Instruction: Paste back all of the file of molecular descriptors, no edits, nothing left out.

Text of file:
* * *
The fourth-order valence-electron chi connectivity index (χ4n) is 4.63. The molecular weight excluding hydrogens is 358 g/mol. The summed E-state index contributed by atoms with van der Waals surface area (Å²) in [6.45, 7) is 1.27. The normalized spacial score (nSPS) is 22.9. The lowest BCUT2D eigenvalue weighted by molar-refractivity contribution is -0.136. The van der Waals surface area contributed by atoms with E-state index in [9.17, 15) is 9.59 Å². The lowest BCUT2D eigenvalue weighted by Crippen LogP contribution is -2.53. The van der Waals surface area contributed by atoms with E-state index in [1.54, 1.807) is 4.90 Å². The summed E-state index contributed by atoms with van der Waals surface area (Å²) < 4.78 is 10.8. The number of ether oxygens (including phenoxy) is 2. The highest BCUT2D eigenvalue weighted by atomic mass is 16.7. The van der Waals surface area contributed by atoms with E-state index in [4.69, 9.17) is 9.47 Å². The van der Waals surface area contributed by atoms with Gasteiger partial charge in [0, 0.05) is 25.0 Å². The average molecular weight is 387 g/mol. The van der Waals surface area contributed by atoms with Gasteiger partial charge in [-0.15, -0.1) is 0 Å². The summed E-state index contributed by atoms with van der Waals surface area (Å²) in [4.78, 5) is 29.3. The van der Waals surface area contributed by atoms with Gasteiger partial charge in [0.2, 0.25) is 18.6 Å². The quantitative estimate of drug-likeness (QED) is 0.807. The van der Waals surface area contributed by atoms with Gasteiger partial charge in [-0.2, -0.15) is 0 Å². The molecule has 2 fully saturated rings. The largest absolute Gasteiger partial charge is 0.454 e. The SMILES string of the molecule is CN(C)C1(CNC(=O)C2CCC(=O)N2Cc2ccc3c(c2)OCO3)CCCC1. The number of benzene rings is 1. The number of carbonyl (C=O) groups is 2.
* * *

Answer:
The fourth-order valence-electron chi connectivity index (χ4n) is 4.63. The molecular weight excluding hydrogens is 358 g/mol. The summed E-state index contributed by atoms with van der Waals surface area (Å²) in [6.45, 7) is 1.27. The normalized spacial score (nSPS) is 22.9. The lowest BCUT2D eigenvalue weighted by molar-refractivity contribution is -0.136. The van der Waals surface area contributed by atoms with E-state index in [9.17, 15) is 9.59 Å². The lowest BCUT2D eigenvalue weighted by Crippen LogP contribution is -2.53. The van der Waals surface area contributed by atoms with E-state index in [1.54, 1.807) is 4.90 Å². The summed E-state index contributed by atoms with van der Waals surface area (Å²) < 4.78 is 10.8. The number of ether oxygens (including phenoxy) is 2. The highest BCUT2D eigenvalue weighted by atomic mass is 16.7. The van der Waals surface area contributed by atoms with E-state index in [4.69, 9.17) is 9.47 Å². The van der Waals surface area contributed by atoms with Gasteiger partial charge in [0, 0.05) is 25.0 Å². The average molecular weight is 387 g/mol. The van der Waals surface area contributed by atoms with Gasteiger partial charge in [-0.15, -0.1) is 0 Å². The summed E-state index contributed by atoms with van der Waals surface area (Å²) in [4.78, 5) is 29.3. The van der Waals surface area contributed by atoms with Gasteiger partial charge in [0.2, 0.25) is 18.6 Å². The quantitative estimate of drug-likeness (QED) is 0.807. The van der Waals surface area contributed by atoms with Gasteiger partial charge in [-0.2, -0.15) is 0 Å². The molecule has 2 fully saturated rings. The largest absolute Gasteiger partial charge is 0.454 e. The SMILES string of the molecule is CN(C)C1(CNC(=O)C2CCC(=O)N2Cc2ccc3c(c2)OCO3)CCCC1. The number of benzene rings is 1. The number of carbonyl (C=O) groups is 2.